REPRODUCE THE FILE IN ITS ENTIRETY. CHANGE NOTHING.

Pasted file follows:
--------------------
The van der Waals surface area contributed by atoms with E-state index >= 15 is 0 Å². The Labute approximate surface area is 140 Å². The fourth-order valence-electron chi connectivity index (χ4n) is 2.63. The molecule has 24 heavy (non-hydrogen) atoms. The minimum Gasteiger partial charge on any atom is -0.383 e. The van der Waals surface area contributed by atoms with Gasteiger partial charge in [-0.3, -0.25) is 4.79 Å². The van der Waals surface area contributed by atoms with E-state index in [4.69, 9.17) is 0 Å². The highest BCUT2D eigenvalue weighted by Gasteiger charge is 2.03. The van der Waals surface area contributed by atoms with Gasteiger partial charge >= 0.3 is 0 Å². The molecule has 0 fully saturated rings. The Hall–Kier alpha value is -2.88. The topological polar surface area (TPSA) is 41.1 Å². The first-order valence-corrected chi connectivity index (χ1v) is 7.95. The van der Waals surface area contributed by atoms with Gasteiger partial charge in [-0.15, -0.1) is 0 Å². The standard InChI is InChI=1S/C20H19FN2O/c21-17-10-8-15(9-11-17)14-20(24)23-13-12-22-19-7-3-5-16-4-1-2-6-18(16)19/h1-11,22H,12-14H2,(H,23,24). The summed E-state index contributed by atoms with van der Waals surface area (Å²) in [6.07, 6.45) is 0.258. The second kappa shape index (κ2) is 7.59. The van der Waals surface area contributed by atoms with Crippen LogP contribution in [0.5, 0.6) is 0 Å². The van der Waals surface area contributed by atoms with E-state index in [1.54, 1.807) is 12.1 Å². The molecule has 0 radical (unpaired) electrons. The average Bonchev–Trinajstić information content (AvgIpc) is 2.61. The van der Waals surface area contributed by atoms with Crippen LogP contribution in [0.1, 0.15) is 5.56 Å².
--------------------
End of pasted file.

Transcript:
The van der Waals surface area contributed by atoms with E-state index >= 15 is 0 Å². The Labute approximate surface area is 140 Å². The fourth-order valence-electron chi connectivity index (χ4n) is 2.63. The molecule has 24 heavy (non-hydrogen) atoms. The minimum Gasteiger partial charge on any atom is -0.383 e. The van der Waals surface area contributed by atoms with Gasteiger partial charge in [-0.3, -0.25) is 4.79 Å². The van der Waals surface area contributed by atoms with E-state index in [4.69, 9.17) is 0 Å². The highest BCUT2D eigenvalue weighted by Gasteiger charge is 2.03. The van der Waals surface area contributed by atoms with Gasteiger partial charge >= 0.3 is 0 Å². The molecule has 0 fully saturated rings. The Hall–Kier alpha value is -2.88. The topological polar surface area (TPSA) is 41.1 Å². The first-order valence-corrected chi connectivity index (χ1v) is 7.95. The van der Waals surface area contributed by atoms with Gasteiger partial charge in [-0.15, -0.1) is 0 Å². The standard InChI is InChI=1S/C20H19FN2O/c21-17-10-8-15(9-11-17)14-20(24)23-13-12-22-19-7-3-5-16-4-1-2-6-18(16)19/h1-11,22H,12-14H2,(H,23,24). The summed E-state index contributed by atoms with van der Waals surface area (Å²) in [6.07, 6.45) is 0.258. The second kappa shape index (κ2) is 7.59. The van der Waals surface area contributed by atoms with Crippen LogP contribution in [0.5, 0.6) is 0 Å². The van der Waals surface area contributed by atoms with E-state index in [1.54, 1.807) is 12.1 Å². The molecule has 0 radical (unpaired) electrons. The average Bonchev–Trinajstić information content (AvgIpc) is 2.61. The van der Waals surface area contributed by atoms with Crippen LogP contribution in [0.1, 0.15) is 5.56 Å².